By Tess Lavezzi Light
When thunderstorm season rolls around and lightning streaks the sky, we likely don’t ponder the mysteries it presents. Lightning seems to be one of those things we’ve got figured out. Didn’t we learn everything we need to know when Benjamin Franklin flew his kite on a stormy day in a Pennsylvania field in 1752?
We know that lightning is an energetic electric discharge, creating a current that flows briefly within a cloud or between a cloud and the ground and heating the air to temperatures about five times hotter than the sun’s surface. We know that more than 2,000 thunderstorms are active throughout the world at a given moment, producing up to 100 flashes per second. We also know that lightning is dangerous: estimates vary, but the lowest available suggest lightning causes 4,000 deaths worldwide each year and millions of dollars in property damage. Furthermore, about 22,600 wildfires per year in the United States alone are started by lightning. In New Mexico’s San Mateo Mountains last summer, a lightning-initiated wildfire burned more than 65 square miles of land — that’s more than 40,000 acres.
Despite all this knowledge, lightning is still poorly understood.
Los Alamos National Laboratory is working to change that. Because lightning produces optical and radio frequency signals similar to those from a nuclear explosion, it’s important to be able to distinguish whether such signals are caused by lightning or a nuclear event. As part of the global security mission at Los Alamos, scientists use lightning to help develop better instruments for nuclear test-ban treaty monitoring and, in the process, have learned a lot about lightning itself.
For example, how is lightning initiated? Think about that: it happens up to 100 times per second, but we don’t quite know how. In a thunderstorm, electric charge separates into layers. A lightning discharge is a flow of electrons from one layer to another (or to the ground) that slightly relieves the imbalance. Air is normally an insulator, so getting such a current to flow requires the presence of a large electric field to break the air down and allow it to conduct electricity. But measurements of the electric fields within thunderstorms come up short, by about a factor of 10, compared to the needed breakdown fields. Perhaps the fields are being enhanced within very small regions so that we simply haven’t observed them, or maybe something is predisposing the air to break down more easily.
One popular theory depends on cosmic rays — energetic particles born in places like supernovae — that continually strike our atmosphere. This theory suggests that when cosmic rays impact near a thunderstorm, they strip off enough extra electrons to “seed” the air, tipping the balance and allowing an electrical current to flow. Experimental evidence has been sought for decades to support this theory. But recent research by Los Alamos and partner institutions may show the opposite to be true. In a paper published in Nature, the researchers present data that strongly suggest lightning arises in very small regions of extremely high, localized electric fields, and does not develop over the long paths that a cosmic-ray-induced event would require.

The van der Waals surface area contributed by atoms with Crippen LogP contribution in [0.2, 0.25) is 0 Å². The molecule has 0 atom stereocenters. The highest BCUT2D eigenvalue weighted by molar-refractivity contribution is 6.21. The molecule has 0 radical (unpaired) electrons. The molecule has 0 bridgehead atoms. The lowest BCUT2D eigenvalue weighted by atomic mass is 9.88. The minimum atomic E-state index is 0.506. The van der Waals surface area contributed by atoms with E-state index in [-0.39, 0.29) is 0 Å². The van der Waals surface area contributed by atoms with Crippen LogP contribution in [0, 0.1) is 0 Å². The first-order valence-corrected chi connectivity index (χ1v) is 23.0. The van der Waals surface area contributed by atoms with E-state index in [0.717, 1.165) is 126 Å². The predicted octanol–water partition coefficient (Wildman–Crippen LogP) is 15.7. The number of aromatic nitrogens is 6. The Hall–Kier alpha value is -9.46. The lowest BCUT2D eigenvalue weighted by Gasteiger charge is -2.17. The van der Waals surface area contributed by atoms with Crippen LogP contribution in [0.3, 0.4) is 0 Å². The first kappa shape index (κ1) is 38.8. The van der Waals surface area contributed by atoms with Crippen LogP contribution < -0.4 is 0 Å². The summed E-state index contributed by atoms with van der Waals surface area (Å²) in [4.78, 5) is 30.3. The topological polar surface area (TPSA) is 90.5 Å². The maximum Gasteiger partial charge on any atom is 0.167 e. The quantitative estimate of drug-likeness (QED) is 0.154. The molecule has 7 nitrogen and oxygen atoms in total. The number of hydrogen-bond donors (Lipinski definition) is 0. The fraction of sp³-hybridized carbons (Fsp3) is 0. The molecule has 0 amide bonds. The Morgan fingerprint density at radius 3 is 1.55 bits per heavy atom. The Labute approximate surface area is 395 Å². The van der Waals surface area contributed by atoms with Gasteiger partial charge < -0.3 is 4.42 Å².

The team’s measurements identify a little-studied process called fast positive breakdown as the initiator of most, if not all, lightning flashes that we see in thunderstorms. To better resolve this issue, the lightning team at Los Alamos is preparing a side-by-side study of lightning and cosmic rays.
If even “routine” lightning isn’t well understood, it shouldn’t be surprising that many other equally baffling mysteries about those bright cracks in the sky exist. For example, it was determined years ago that a particularly strong subset of these fast positive breakdown events produce little, if any, light—despite being the biggest producer of radio frequency emission. Dark lightning? That’s odd. But even more fascinating—and beautiful—is volcanic lightning.
Los Alamos leads a multi-institution collaboration to determine whether the lightning that commonly arises in volcanic ash plumes can be used to improve volcano monitoring. The research also seeks to understand the physics of the radio frequency noise that emanates from ash plumes, which appear to be distinct from the volcanic lightning.
Lightning is also a useful tool. For example, some research shows that lightning might offer a long-distance measurement of total rain rate, allowing for precipitation monitoring in otherwise unobservable regions. Los Alamos has also used lightning signals as “probes” that can map small structures in the Earth’s ionosphere. Further, researchers at Los Alamos and elsewhere have seen that enhanced lightning rates can indicate severe weather. In particular, lightning rates in the eye-wall of hurricanes increase shortly before storm intensification, similar to the jumps in lightning activity about five to 20 minutes before the onset of tornado activity.
These radio frequency signals from lightning that we typically observe from space give us a bird’s eye view of the whole earth. So might we someday use space-based lightning detection to globally predict tornadoes and other severe weather events, with enough lead-time to prevent casualties? We’re not there yet, but could be someday.
Tess Lavezzi Light is the chief scientist for the Space-based Nuclear Detonation Detection program at Los Alamos and leads the Radiofrequency On-orbit Operations team. Her lightning research has focused on joint optical and radiofrequency lightning phenomenology. Other members of the team include Xuan-Min Shao, who leads the 3D electromagnetic pulse modeling effort at Los Alamos; Sonja Behnke, who leads the volcanic lightning project at Los Alamos, funded by the National Science Foundation; and Erin Lay, who is the recipient of an early career research grant to model ionospheric signal transport.